How to Become a Medical Transcriptionist
Growth Trends for Related Jobs
Behind-the-Scenes in the Health Care Field
Becoming a medical transcriptionist requires 18–24 months of training beyond a traditional high school diploma or GED. Since some part-time and work-from-home opportunities are available, moms who want more family time may find this is an ideal career.
Medical transcriptionists listen to dictation from physicians and other health care professionals, then use a word processing program to put the notes in written form for patient records, discharge summaries, letters of referral, consultations and related documents. Some transcriptionists use voice recognition technology, which can greatly enhance the number of documents they can produce on an hourly basis.
To get started, you must first earn either a one-year certificate or a two-year associate’s degree in medical transcription. Programs are offered through vocational-technical schools, community colleges and for-profit career schools. Some programs can be completed online, but before you sign up, check to see if the program is accredited.
Coursework typically includes medical terminology, anatomy and physiology, information management, keyboarding, grammar and editing, and proofreading. Certification by exam, administered by the Association for Healthcare Documentation Integrity (AHDI), is voluntary but may open the door to more opportunities and higher pay.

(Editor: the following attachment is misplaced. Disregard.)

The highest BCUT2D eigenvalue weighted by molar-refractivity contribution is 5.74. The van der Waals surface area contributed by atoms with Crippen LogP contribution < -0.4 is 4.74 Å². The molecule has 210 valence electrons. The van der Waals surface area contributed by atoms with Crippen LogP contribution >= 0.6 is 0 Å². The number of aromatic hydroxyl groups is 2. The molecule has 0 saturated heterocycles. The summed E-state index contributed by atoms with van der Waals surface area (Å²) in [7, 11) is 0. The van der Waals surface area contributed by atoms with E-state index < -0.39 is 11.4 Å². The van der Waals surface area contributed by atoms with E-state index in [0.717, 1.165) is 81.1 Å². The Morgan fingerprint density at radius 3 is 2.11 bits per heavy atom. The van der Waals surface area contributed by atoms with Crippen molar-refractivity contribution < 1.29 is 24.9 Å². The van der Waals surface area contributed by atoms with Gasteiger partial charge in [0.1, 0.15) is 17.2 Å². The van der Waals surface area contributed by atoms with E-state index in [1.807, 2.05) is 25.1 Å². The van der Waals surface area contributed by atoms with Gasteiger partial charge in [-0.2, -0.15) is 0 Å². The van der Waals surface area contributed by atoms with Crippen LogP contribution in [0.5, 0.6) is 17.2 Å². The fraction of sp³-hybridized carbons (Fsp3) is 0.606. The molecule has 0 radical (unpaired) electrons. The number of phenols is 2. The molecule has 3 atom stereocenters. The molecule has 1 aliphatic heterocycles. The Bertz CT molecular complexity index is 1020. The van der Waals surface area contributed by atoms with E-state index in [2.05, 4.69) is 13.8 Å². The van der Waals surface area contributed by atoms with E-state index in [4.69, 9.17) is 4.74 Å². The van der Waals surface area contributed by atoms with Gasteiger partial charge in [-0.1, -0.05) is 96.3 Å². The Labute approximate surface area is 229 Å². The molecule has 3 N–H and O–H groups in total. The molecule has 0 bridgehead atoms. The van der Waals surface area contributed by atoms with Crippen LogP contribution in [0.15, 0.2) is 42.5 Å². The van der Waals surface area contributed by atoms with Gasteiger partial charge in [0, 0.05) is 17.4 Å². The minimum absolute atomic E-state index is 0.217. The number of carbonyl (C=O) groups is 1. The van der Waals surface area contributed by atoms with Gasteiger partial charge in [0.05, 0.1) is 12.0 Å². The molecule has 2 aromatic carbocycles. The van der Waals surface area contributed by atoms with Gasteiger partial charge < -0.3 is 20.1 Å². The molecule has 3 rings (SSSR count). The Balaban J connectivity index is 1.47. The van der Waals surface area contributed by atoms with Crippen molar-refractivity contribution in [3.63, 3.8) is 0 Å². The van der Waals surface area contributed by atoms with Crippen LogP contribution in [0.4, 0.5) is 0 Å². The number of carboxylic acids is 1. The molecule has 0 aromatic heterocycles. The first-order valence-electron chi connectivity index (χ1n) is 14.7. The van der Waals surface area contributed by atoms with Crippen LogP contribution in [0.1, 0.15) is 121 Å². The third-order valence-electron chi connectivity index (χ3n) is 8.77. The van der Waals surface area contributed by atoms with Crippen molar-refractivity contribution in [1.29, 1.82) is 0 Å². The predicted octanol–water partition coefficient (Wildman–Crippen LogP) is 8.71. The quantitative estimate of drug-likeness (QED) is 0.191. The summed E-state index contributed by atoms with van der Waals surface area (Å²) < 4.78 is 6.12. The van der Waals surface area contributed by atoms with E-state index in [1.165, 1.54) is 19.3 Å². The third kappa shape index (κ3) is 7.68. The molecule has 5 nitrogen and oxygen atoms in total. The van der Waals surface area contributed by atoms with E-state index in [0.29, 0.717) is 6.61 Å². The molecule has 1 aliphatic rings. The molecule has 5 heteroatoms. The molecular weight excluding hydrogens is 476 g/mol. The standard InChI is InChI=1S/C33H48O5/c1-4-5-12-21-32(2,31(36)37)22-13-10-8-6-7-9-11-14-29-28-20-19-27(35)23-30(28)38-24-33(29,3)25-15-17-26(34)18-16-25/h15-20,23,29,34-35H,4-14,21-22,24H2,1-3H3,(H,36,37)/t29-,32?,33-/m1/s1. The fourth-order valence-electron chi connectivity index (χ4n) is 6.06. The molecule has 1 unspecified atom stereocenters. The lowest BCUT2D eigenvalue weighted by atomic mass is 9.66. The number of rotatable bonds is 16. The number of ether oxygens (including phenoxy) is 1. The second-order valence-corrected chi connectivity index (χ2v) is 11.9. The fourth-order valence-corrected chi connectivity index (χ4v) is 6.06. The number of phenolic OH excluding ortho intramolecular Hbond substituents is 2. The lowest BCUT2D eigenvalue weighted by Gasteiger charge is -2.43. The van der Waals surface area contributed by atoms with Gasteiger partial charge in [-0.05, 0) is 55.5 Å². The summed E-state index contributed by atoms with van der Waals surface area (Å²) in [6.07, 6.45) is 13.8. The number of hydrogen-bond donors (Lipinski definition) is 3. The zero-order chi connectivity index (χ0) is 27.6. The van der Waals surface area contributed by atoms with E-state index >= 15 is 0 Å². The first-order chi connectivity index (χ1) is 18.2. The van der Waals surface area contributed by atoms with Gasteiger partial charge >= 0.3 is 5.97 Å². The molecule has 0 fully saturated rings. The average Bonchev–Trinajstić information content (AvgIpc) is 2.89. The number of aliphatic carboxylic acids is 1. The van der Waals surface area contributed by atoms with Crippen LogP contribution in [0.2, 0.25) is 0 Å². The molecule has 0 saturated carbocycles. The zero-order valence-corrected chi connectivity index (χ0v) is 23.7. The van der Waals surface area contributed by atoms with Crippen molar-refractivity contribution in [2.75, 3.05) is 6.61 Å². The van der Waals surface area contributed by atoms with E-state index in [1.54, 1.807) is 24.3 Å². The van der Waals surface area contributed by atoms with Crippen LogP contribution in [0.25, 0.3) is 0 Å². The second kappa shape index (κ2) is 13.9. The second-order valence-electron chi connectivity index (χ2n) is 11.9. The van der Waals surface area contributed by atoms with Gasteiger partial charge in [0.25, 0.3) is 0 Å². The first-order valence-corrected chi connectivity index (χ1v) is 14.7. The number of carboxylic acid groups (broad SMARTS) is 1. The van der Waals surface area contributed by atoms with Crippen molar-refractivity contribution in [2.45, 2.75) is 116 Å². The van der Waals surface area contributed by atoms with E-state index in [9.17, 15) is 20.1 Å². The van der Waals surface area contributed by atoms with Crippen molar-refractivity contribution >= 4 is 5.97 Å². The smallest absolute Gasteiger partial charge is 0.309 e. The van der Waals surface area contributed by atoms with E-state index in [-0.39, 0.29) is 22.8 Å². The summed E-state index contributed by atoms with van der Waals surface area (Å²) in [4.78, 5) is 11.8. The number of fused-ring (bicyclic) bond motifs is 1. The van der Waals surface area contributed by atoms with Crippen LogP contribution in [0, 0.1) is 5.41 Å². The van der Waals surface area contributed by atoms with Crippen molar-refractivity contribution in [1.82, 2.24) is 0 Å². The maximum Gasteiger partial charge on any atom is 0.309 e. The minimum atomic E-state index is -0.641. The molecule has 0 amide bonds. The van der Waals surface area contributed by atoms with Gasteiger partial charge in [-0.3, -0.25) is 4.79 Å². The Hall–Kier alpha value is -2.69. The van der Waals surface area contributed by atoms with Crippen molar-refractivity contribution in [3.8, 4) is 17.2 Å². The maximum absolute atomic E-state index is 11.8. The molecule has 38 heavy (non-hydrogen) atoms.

The promise of learning the business and working from home lures many prospective students each year to buy expensive training software or enroll in poor-quality programs. Do not rely on testimonials from students that are posted on a program’s website, as they may be planted. Look at independent reviews from online medical transcriptionist communities or talk to people already in the field. Unfortunately, no on-the-job training opportunities are available.
About the Industry
Most medical transcriptionists, also known as health care documentation specialists, work in hospitals and doctors’ offices and for third-party transcription services. Some transcriptionists are self-employed and work from home, but remember that it can take years to establish a professional reputation and client base.
Years of Experience
The average hourly wage for a medical transcriptionist is $16.96. Median annual salary for a full-time medical transcriptionist is $35,270, which means that half the people in the field earn more, while half earn less. Geographic location can affect pay, as can promotion to a supervisory position. Jobs in pathology and neurology tend to pay more. Experience does not have much impact on salary. Here are some expected ranges:
- Less than 1 year of experience: $40,898–$43,699
- 5–6 years of experience: $44,965–$47,985
- 10–14 years of experience: $44,965–$47,985
- 20+ years of experience: $44,965–$47,985
Job Growth Trend
The U.S. Bureau of Labor Statistics predicts that employment opportunities for medical transcriptionists will decline by 7 percent over the next decade. While the health care industry is expected to grow, advances in technology will likely improve worker productivity, which means that fewer transcriptionists will be needed to do the work.
Denise Dayton is a a freelance writer who specializes in business, education and technology. She has written for eHow.com, Library Journal, The Searcher, Bureau of Education and Research, and corporate clients.